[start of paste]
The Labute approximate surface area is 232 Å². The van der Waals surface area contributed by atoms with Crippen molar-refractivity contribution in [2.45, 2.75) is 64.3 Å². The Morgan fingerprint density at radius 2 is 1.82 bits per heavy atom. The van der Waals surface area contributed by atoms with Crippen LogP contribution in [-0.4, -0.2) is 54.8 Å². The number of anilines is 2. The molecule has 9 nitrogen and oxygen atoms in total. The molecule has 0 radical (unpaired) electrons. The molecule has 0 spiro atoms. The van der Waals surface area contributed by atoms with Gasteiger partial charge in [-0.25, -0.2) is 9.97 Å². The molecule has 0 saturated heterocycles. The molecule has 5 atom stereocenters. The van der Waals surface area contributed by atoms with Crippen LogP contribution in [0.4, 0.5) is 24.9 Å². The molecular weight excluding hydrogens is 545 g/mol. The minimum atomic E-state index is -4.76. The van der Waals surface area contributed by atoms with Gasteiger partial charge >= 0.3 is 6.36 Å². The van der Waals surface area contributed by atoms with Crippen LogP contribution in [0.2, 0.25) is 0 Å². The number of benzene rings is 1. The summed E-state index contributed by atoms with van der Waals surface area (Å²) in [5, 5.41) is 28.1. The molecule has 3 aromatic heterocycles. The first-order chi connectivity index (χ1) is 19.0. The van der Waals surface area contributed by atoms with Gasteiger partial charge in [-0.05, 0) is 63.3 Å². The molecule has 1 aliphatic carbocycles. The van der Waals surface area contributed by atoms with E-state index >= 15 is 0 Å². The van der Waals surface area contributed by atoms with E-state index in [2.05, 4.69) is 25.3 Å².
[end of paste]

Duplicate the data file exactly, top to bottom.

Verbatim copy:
The Labute approximate surface area is 232 Å². The van der Waals surface area contributed by atoms with Crippen molar-refractivity contribution in [2.45, 2.75) is 64.3 Å². The Morgan fingerprint density at radius 2 is 1.82 bits per heavy atom. The van der Waals surface area contributed by atoms with Crippen LogP contribution in [-0.4, -0.2) is 54.8 Å². The number of anilines is 2. The molecule has 9 nitrogen and oxygen atoms in total. The molecule has 0 radical (unpaired) electrons. The molecule has 0 spiro atoms. The van der Waals surface area contributed by atoms with Gasteiger partial charge in [-0.25, -0.2) is 9.97 Å². The molecule has 0 saturated heterocycles. The molecule has 5 atom stereocenters. The van der Waals surface area contributed by atoms with Crippen LogP contribution in [0.4, 0.5) is 24.9 Å². The molecular weight excluding hydrogens is 545 g/mol. The minimum atomic E-state index is -4.76. The van der Waals surface area contributed by atoms with Gasteiger partial charge >= 0.3 is 6.36 Å². The van der Waals surface area contributed by atoms with Crippen LogP contribution in [0.2, 0.25) is 0 Å². The number of benzene rings is 1. The summed E-state index contributed by atoms with van der Waals surface area (Å²) in [5, 5.41) is 28.1. The molecule has 3 aromatic heterocycles. The first-order chi connectivity index (χ1) is 19.0. The van der Waals surface area contributed by atoms with Gasteiger partial charge in [-0.05, 0) is 63.3 Å². The molecule has 1 aliphatic carbocycles. The van der Waals surface area contributed by atoms with E-state index >= 15 is 0 Å². The van der Waals surface area contributed by atoms with E-state index in [2.05, 4.69) is 25.3 Å².